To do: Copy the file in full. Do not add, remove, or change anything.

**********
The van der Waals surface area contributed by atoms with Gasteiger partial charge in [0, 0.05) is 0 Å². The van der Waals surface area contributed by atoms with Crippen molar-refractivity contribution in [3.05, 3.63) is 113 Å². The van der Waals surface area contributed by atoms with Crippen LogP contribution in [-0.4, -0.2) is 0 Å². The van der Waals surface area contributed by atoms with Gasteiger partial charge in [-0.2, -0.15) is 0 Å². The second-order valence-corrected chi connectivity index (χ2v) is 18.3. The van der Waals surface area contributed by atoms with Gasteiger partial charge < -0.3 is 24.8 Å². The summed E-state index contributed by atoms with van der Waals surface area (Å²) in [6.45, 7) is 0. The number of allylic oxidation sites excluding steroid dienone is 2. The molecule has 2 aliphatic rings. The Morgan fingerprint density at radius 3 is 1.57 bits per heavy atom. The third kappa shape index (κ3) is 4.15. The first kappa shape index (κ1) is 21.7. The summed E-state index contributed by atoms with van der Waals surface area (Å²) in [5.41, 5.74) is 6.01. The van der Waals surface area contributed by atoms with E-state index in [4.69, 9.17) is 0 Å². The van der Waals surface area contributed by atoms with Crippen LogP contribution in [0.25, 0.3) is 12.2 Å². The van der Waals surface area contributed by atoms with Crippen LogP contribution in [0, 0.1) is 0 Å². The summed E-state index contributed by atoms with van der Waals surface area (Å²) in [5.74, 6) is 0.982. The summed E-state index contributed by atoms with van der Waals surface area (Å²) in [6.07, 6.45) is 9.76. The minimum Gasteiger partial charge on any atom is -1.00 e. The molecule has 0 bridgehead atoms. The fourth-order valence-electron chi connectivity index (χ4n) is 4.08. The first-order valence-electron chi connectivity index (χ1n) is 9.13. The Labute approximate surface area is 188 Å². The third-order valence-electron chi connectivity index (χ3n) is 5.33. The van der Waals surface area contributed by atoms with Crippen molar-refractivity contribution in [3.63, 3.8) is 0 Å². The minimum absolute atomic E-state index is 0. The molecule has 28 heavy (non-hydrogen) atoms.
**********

The van der Waals surface area contributed by atoms with Gasteiger partial charge in [0, 0.05) is 0 Å². The van der Waals surface area contributed by atoms with Crippen molar-refractivity contribution in [3.05, 3.63) is 113 Å². The van der Waals surface area contributed by atoms with Crippen LogP contribution in [-0.4, -0.2) is 0 Å². The van der Waals surface area contributed by atoms with Gasteiger partial charge in [-0.2, -0.15) is 0 Å². The second-order valence-corrected chi connectivity index (χ2v) is 18.3. The van der Waals surface area contributed by atoms with Gasteiger partial charge < -0.3 is 24.8 Å². The summed E-state index contributed by atoms with van der Waals surface area (Å²) in [6.45, 7) is 0. The number of allylic oxidation sites excluding steroid dienone is 2. The molecule has 2 aliphatic rings. The Morgan fingerprint density at radius 3 is 1.57 bits per heavy atom. The third kappa shape index (κ3) is 4.15. The first kappa shape index (κ1) is 21.7. The summed E-state index contributed by atoms with van der Waals surface area (Å²) in [5.41, 5.74) is 6.01. The van der Waals surface area contributed by atoms with E-state index in [4.69, 9.17) is 0 Å². The van der Waals surface area contributed by atoms with Crippen LogP contribution in [0.25, 0.3) is 12.2 Å². The van der Waals surface area contributed by atoms with Crippen LogP contribution in [0, 0.1) is 0 Å². The summed E-state index contributed by atoms with van der Waals surface area (Å²) in [5.74, 6) is 0.982. The summed E-state index contributed by atoms with van der Waals surface area (Å²) in [6.07, 6.45) is 9.76. The minimum Gasteiger partial charge on any atom is -1.00 e. The molecule has 0 bridgehead atoms. The fourth-order valence-electron chi connectivity index (χ4n) is 4.08. The first-order valence-electron chi connectivity index (χ1n) is 9.13. The Labute approximate surface area is 188 Å². The third-order valence-electron chi connectivity index (χ3n) is 5.33. The van der Waals surface area contributed by atoms with Crippen molar-refractivity contribution in [3.63, 3.8) is 0 Å². The minimum absolute atomic E-state index is 0. The molecule has 28 heavy (non-hydrogen) atoms.